There is another issue which is likely to be more corrosive in the long-term. The election of a Nationalist leader, who appeals to a lowest common denominator with simplistic rhetoric.

Trump has not minced his words during his campaign. He has spoken against immigrants both legal and illegal, he has threatened to jail his political opponent, he has threatened to pursue media outlets through the courts, and has wantonly cast apprehensions over the democratic system.

Asia-Pacific countries may weather the storm of military and fiscal uncertainty, but the erosion of democratic values in the Land of the Free, leader of the Liberal Democratic order is truly unnerving. Trump’s appeal to a racist, sexist, and bigoted base has empowered many of the same ilk across the region to raise their voices.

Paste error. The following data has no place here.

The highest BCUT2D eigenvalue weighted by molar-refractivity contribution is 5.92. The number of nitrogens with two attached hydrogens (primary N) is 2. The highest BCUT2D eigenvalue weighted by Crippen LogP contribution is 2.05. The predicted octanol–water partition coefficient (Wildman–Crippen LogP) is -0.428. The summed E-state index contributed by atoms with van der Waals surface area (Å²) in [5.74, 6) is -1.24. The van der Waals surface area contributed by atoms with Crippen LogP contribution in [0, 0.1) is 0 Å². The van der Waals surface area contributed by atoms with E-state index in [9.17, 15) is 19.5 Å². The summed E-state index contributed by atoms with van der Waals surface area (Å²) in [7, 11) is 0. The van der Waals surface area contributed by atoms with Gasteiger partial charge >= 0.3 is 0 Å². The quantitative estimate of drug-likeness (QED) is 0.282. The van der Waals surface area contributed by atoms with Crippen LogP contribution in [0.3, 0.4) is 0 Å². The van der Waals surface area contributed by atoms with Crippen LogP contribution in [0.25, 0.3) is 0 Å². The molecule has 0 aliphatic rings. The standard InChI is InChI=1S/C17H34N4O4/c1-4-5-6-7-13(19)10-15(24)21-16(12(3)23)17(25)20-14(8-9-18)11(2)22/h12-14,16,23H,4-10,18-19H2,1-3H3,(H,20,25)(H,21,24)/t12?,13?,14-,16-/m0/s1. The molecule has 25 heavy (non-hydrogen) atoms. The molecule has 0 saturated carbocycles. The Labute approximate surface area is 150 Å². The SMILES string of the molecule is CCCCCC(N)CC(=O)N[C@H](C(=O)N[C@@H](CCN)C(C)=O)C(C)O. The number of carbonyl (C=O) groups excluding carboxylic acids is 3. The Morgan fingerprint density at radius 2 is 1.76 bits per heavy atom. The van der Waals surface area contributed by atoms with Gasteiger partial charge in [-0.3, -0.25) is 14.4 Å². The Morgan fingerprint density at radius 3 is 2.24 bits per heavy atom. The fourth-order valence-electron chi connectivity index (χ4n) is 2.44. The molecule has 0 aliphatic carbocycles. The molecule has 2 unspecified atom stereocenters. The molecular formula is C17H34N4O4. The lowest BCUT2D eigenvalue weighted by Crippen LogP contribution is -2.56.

During an election day party at the University of Sydney, attendees allegedly chanted “grab her by the pussy” when Trump began to lead – a reference to the 2005 Access Hollywood tape scandal that rocked the Trump campaign. Pauline Hanson, leader of the One Nation Party who are explicitly anti-immigration, has already congratulated Trump on his win and said via twitter that her “door will always be open”. While Trump has won by democratic means, every indicator is that he will not show any respect for the office.


A democratic system is only as safe as the institutions that protect it.

Right now, the U.S. – and indeed the world – waits with baited breath to see if and what sort of maelstrom will be unleashed.

The answer to this is that democratic institutions around the world need to look within to ensure that they are safe and can prevent the rise of a similar Nationalist strongman to the highest office in the land.

Political participation is key to ensuring the continued functioning of a democracy, whereas malaise leads to disinterest and rage against the system. The greatest plea that is emerging from America now is to ensure that we engage with and understand our political system and continue to interact with it. Our politicians are only as answerable to the electorate as we allow them to be. Don’t let America’s lesson to the world be in vain.